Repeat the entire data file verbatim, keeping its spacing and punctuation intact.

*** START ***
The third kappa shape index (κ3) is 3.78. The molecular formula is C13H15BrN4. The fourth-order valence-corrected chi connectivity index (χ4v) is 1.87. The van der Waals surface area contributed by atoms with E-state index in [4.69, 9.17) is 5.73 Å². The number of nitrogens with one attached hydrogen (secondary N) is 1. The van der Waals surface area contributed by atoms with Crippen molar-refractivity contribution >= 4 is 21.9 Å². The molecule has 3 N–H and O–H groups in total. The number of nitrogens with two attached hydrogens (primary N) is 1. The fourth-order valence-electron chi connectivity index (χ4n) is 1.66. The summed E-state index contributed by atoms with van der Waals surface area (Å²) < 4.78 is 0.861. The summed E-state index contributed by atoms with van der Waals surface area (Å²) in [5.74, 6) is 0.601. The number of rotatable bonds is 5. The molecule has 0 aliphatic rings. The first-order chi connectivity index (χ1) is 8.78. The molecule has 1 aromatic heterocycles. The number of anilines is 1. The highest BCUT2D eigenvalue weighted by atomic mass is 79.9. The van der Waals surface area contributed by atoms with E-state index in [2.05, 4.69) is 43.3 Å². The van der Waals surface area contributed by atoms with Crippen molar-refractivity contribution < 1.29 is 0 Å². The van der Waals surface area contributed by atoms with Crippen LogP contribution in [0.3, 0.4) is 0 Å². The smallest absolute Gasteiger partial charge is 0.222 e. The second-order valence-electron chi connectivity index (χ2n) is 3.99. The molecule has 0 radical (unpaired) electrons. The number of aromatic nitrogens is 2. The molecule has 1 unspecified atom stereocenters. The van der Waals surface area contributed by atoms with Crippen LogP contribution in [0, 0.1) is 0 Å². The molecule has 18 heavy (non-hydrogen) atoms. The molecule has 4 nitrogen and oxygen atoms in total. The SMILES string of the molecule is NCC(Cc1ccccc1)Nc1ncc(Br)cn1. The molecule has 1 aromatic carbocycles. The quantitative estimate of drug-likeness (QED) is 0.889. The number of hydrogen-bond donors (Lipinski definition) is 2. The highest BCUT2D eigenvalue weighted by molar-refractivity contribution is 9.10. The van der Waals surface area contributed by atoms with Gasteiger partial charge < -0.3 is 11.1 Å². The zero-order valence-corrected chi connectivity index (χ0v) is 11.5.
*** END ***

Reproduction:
The third kappa shape index (κ3) is 3.78. The molecular formula is C13H15BrN4. The fourth-order valence-corrected chi connectivity index (χ4v) is 1.87. The van der Waals surface area contributed by atoms with E-state index in [4.69, 9.17) is 5.73 Å². The number of nitrogens with one attached hydrogen (secondary N) is 1. The van der Waals surface area contributed by atoms with Crippen molar-refractivity contribution >= 4 is 21.9 Å². The molecule has 3 N–H and O–H groups in total. The number of nitrogens with two attached hydrogens (primary N) is 1. The fourth-order valence-electron chi connectivity index (χ4n) is 1.66. The summed E-state index contributed by atoms with van der Waals surface area (Å²) < 4.78 is 0.861. The summed E-state index contributed by atoms with van der Waals surface area (Å²) in [5.74, 6) is 0.601. The number of rotatable bonds is 5. The molecule has 0 aliphatic rings. The first-order chi connectivity index (χ1) is 8.78. The molecule has 1 aromatic heterocycles. The number of anilines is 1. The highest BCUT2D eigenvalue weighted by atomic mass is 79.9. The van der Waals surface area contributed by atoms with E-state index in [2.05, 4.69) is 43.3 Å². The van der Waals surface area contributed by atoms with Crippen molar-refractivity contribution < 1.29 is 0 Å². The van der Waals surface area contributed by atoms with Crippen LogP contribution in [0.3, 0.4) is 0 Å². The smallest absolute Gasteiger partial charge is 0.222 e. The second-order valence-electron chi connectivity index (χ2n) is 3.99. The molecule has 0 radical (unpaired) electrons. The number of aromatic nitrogens is 2. The molecule has 1 unspecified atom stereocenters. The van der Waals surface area contributed by atoms with Crippen LogP contribution in [0, 0.1) is 0 Å². The molecule has 18 heavy (non-hydrogen) atoms. The molecule has 4 nitrogen and oxygen atoms in total. The SMILES string of the molecule is NCC(Cc1ccccc1)Nc1ncc(Br)cn1. The molecule has 1 aromatic carbocycles. The quantitative estimate of drug-likeness (QED) is 0.889. The number of hydrogen-bond donors (Lipinski definition) is 2. The highest BCUT2D eigenvalue weighted by molar-refractivity contribution is 9.10. The van der Waals surface area contributed by atoms with Gasteiger partial charge < -0.3 is 11.1 Å². The zero-order valence-corrected chi connectivity index (χ0v) is 11.5.